Ah, it sounds like you're describing Scoot. I've been a member for years, and while I don't use them super-frequently, I've taken a decent number of rides on them. Their safety guide is rather comprehensive; so I'd start by reading all that. A few—ok, a bunch—more thoughts off the top of my head:
- Watch out for rail tracks. Seriously. Streetcar tracks are super dangerous, can be found in the middle of the street, and I'm aware of a nasty scooter crash caused by them just in the past week. If you're near them, slow way down and be careful to cross the tracks perpendicularly. Don't let traffic intimidate you into taking them at speed and don't allow yourself to ride immediately next to them, as you risk getting caught. This will result in a sudden and painful fall. Be similarly cautious of metal plates that are used to cover the road during construction; you may need to slow to a near stop approaching some of these.
- Be careful with wet weather, both rain and the more common fog. Things get slippery fast. Especially if you're not used to riding, consider a different transit mode.
- Wear good gear and cover exposed skin. Wear decent and supportive shoes.
- Take your time parking. The only mishap I've had on one (and it was thankfully trivial) was backing into a tight space in a garage. The throttle on your right hand is live, and it's possible to send the thing flying forward when you're maneuvering, especially if you get off the scooter to finish parking. When I took their training, I was taught to always get on/off from the left side, and to be careful of anytime I put my right hand on the handlebars.
- Related to that, be careful about parking restrictions and street cleaning signs to avoid expensive tickets.
- Your instincts as a cyclist will serve you well. San Francisco drivers are, er, not particularly respectful of traffic laws and will frequently make illegal turns, pull U-turns in the middle of streets, and change lanes without signaling. Double parking is rampant. Assume everyone around you is going to do the stupidest possible thing at any given time, and allow space for that.
- Drivers often make right turns without pulling all the way to the right of the street, and they may not signal. Be very cautious passing on the right. Going along with that, watch for cyclists on the right when you turn. Just like on a bicycle, stay out of the door zone.
- The city has a large number of Uber and Lyft drivers at any given time, and they are prone to sudden stops in the middle of the street to pick up/discharge passengers. Leave adequate following distance and be very careful going around stopped cars.
- Plan your routes. If you're not a confident rider and/or extra concerned about safety, you might prefer some slower residential streets to faster-moving arterials. That can be difficult if you don't know the street grid, but some pre-planning to find parallel streets with Google Maps can help. There aren't a lot of trips within the city where mapping apps will recommend a freeway (especially during commute hours), but make sure you don't get directed onto one; it's illegal and obviously unsafe on an electric scooter.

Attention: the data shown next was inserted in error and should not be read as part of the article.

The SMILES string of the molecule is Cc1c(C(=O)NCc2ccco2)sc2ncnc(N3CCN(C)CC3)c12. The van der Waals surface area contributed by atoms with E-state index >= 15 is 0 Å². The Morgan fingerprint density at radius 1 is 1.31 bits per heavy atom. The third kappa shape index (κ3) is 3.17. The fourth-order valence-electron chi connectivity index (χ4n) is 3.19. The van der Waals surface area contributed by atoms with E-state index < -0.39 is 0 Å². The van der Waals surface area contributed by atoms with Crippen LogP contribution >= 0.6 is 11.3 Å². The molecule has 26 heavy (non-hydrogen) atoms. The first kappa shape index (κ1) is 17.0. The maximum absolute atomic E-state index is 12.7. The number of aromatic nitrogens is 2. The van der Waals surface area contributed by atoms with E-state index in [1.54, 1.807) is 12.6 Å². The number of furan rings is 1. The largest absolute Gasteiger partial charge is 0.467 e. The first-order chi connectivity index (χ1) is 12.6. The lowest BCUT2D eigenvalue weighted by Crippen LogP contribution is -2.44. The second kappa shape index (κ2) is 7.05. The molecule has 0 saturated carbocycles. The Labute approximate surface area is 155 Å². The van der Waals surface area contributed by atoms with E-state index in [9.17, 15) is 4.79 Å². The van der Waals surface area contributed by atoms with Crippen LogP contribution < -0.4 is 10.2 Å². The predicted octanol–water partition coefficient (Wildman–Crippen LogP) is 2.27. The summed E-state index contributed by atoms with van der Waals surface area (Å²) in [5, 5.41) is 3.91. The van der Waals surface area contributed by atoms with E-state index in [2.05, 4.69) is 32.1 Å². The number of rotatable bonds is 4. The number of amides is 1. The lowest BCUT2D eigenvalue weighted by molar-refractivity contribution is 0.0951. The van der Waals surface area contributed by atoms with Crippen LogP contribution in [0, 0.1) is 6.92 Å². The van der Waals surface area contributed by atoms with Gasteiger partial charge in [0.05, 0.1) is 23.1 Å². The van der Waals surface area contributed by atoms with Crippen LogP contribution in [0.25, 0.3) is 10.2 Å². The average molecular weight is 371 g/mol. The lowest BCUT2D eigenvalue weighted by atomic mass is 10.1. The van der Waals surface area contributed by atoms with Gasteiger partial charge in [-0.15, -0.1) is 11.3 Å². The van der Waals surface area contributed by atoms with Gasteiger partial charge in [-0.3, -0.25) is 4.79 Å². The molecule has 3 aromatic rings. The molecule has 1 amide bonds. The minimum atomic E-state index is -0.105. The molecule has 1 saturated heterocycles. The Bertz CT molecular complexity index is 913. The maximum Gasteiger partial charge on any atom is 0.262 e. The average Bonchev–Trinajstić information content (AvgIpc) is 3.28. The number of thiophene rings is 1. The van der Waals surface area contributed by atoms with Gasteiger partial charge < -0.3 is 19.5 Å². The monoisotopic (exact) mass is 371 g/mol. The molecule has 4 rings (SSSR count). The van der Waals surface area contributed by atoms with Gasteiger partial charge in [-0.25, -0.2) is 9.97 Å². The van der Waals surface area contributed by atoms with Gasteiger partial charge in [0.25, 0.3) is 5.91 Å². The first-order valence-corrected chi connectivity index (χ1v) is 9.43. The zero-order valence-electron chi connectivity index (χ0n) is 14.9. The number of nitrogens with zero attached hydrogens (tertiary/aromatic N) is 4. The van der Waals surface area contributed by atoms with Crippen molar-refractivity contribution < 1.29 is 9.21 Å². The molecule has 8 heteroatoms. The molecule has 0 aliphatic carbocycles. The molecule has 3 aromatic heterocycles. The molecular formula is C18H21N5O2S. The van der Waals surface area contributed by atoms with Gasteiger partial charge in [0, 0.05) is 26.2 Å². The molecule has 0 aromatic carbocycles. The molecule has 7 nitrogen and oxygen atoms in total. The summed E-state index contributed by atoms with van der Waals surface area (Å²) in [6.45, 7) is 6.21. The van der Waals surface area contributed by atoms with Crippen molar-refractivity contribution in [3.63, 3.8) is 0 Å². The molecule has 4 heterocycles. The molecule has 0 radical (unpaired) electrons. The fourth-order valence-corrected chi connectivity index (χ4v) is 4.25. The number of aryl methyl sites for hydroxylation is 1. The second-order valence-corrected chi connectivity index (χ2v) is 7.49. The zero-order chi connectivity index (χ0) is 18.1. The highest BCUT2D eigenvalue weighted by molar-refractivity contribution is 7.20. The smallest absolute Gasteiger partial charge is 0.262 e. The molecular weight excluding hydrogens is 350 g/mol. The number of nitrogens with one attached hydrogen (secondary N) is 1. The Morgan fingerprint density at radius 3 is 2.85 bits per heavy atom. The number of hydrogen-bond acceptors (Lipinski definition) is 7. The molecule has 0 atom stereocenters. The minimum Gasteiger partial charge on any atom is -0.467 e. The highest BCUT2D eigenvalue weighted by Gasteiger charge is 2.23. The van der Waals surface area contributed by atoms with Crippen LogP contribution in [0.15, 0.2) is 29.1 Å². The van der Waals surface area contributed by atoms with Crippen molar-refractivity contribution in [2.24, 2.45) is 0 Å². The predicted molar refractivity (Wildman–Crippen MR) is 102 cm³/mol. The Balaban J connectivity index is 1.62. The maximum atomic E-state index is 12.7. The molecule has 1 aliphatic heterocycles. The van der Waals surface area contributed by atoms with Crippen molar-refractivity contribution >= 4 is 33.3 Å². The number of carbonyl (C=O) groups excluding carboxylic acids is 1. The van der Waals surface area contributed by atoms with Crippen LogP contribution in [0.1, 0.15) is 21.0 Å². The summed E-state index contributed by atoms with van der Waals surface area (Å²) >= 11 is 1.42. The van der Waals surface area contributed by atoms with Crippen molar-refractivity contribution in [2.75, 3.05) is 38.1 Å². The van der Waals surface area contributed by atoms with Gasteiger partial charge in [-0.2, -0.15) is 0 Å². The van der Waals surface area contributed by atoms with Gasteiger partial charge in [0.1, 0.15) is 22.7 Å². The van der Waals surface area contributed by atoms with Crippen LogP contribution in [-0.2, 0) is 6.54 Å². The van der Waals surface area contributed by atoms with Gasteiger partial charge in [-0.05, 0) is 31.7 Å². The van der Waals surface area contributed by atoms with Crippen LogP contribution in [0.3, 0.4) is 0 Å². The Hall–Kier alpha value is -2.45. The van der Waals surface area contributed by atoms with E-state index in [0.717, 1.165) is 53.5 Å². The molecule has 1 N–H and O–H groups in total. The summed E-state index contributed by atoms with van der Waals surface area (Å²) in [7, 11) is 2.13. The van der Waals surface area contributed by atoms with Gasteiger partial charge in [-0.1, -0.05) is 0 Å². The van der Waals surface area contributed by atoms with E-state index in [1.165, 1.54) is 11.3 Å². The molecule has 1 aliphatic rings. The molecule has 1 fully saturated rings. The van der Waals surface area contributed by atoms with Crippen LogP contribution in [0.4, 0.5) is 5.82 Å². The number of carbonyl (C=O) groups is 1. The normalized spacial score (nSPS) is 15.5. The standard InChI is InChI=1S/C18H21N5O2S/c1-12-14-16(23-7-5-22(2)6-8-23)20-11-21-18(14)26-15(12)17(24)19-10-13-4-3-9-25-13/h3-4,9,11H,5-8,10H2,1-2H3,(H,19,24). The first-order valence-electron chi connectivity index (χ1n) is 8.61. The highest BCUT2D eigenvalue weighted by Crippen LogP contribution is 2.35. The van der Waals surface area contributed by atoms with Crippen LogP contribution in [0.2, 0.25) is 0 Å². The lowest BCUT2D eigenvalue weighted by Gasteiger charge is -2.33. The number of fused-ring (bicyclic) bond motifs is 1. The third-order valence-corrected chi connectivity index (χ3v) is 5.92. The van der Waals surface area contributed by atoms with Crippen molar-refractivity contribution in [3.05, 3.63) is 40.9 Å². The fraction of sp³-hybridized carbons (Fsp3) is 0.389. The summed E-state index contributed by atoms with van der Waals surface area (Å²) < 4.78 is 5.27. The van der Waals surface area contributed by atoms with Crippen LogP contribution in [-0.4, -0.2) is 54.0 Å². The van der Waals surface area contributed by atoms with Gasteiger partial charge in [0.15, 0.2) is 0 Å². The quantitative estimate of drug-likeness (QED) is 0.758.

- The scooter doesn't have a ton of power on big hills, especially under load (depending on your weight and how much you're carrying in the box). If you're moving slow, try to keep to the right and be prepared for cars to pass you. Take the time to practice starts on hills, since you'll need to deal with those at some intersections. The throttle has a cut-off when the brake is engaged, and figuring out when and how to pull up your feet takes a bit of getting used to.
- Your phone fits in the phone holder, and you can run Google Maps or Waze so you don't need to worry about directions. The eastern part of the city has a lot of turn restrictions and one-way streets, so it can be difficult to navigate without an app unless you know the area well.
- Take your time. Don't let cars intimidate you into going faster than you want to. They'll wait or go around. Most streets don't have speed limits above 25. This is all especially true going down hills, where you can pick up speed quick; keep it slow enough so that you're confident you can stop quickly. Don't rush into turns; slow down before you start to turn, even if that means the person behind you has to wait a second.
- Practice. Find an alley or a parking lot and get comfortable with everything until you're confident about driving in traffic.
I'd also note that there are a number of other transportation options in San Francisco besides scooters (which can be a bit on the expensive side compared to other options). Muni, the city's public transit system, is not the most reliable, but has extensive reach and is serviceable for many trips. BART's subway also covers parts of the city. There's also Uber and Lyft (both in solo and cheaper shared ride variants) and bikeshare (both GoBike and Jump, the latter of which is electric and the former will be again once some issues are worked out). And many trips work well as a combination of different modes, such as riding bikeshare to a Muni line. The scooters are a great tool, but they aren't always available and aren't always the best option, so I like to consider all the options on a per-trip basis. The Transit app does a good job of showing all the available services in realtime, from buses to cars to scooters to bikes, near you.